His list of books had grown so long he put it in a spreadsheet -- on the laptop he borrowed from Doris Ann, along with Mr. Jeter, her second car, and their collection of Jefferson Airplane vinyl, the night he left for the coast. "Got to be, gone, to be -- sweet bluebells growing toward a tangle tree," is what he'd said in the note left on the kitchen table of the cabin overlooking Waller Creek. It was a line he remembered from his youth, something the Poet of Hilltown Lane had painted with a day-glo Krylon on the side of the Ford Econoline he lived in down the road. He didn't like computers, but needed something just to keep things straight. Straight in his head, that is, because he was certain that everything in the circled world was curved long before his sweet and slippery dome split the fleshy, tent flaps; and certain that anything as abstract as "straightness" could exist only in something as twisted as a mind.
And he ended up in Charleston not because he longed to live a faded, feudal dream of human cruelty, made genteel by constant applications of the highest self-regard. No. It was curiosity that steered the rusted hood of Doris Ann's old Plymouth. He'd found some well-used copies of Fitzgerald with his mother's things there when she died, and began to wonder if, in a place so clingy to antiquity, it might be possible that the women, between each fluttered, antebellum breath, beneath the Spanish moss draped canopy of their glistening lives, really danced inside to something like the Charleston.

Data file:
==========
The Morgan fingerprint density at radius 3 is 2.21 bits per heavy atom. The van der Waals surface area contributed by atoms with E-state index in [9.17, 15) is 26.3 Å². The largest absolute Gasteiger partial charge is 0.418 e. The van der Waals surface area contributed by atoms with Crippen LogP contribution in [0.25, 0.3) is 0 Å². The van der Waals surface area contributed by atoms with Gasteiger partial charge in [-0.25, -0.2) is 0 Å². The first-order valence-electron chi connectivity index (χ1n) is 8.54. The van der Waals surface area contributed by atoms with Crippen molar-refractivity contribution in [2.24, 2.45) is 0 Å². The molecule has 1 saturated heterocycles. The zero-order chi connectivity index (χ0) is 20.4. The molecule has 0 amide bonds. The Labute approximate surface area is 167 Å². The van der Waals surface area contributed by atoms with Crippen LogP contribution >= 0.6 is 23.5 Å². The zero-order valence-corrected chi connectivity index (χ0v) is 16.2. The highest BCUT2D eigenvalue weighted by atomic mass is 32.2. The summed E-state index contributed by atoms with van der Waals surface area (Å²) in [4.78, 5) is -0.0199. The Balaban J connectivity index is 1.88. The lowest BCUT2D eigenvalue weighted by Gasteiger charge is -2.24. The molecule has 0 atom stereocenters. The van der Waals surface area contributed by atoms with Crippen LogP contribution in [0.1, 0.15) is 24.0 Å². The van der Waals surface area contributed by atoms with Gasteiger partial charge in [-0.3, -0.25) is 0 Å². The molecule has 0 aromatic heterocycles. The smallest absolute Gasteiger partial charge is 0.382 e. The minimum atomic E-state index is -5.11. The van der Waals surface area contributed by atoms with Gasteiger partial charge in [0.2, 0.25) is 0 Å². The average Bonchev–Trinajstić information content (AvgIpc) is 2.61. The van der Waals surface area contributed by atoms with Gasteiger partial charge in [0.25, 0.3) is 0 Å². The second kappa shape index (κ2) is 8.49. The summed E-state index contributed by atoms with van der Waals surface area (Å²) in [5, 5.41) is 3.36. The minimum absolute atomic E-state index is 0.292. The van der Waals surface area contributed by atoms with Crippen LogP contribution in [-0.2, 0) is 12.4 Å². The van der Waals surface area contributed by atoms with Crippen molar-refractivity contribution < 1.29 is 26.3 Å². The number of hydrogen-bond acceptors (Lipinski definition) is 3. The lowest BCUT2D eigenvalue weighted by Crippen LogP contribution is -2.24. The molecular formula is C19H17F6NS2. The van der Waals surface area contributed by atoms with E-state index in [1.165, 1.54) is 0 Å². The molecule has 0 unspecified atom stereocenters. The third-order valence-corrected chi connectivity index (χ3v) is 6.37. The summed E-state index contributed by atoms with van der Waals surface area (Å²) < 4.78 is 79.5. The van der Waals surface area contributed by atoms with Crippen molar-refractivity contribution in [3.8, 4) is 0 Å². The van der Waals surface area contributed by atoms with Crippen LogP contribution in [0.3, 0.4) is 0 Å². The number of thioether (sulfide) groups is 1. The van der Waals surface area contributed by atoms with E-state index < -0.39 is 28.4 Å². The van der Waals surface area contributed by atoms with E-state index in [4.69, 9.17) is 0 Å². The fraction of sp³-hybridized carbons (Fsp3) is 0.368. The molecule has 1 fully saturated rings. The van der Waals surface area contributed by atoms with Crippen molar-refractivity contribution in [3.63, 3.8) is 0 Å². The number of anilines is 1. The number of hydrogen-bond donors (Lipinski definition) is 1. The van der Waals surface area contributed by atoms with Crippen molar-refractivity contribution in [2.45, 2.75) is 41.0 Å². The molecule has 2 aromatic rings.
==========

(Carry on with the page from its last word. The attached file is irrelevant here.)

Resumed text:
It was curiosity, and an overwhelming need for something like an ocean. Something big -- not small thrills like the foreplay of exchanging summer, beach-skin glances with the tan and white nubility. He needed limits to his options. This problem he'd been living with for a time -- what his mother called his "bolting like six yards of cloth that's looking for a pattern," and what he tried to characterize with less grand hominy as just "a series of books" -- was getting out of hand, threatening to move out and walk the traffic on its own. He figured, with an ocean blocking the way east, staying put next time would be one-hundred-and-eighty degrees easier.
And he ended up on the Enola Goy because it was the only boat on the docks with a sign that said "Flounderer Wanted," and because Captain Jimmy, who'd fought in the Pacific in the war and had been drag-netting the shoals off Moses Slough for longer than anyone could remember, had the air of someone who didn't judge a fish just because it felt at home, working up the bottom.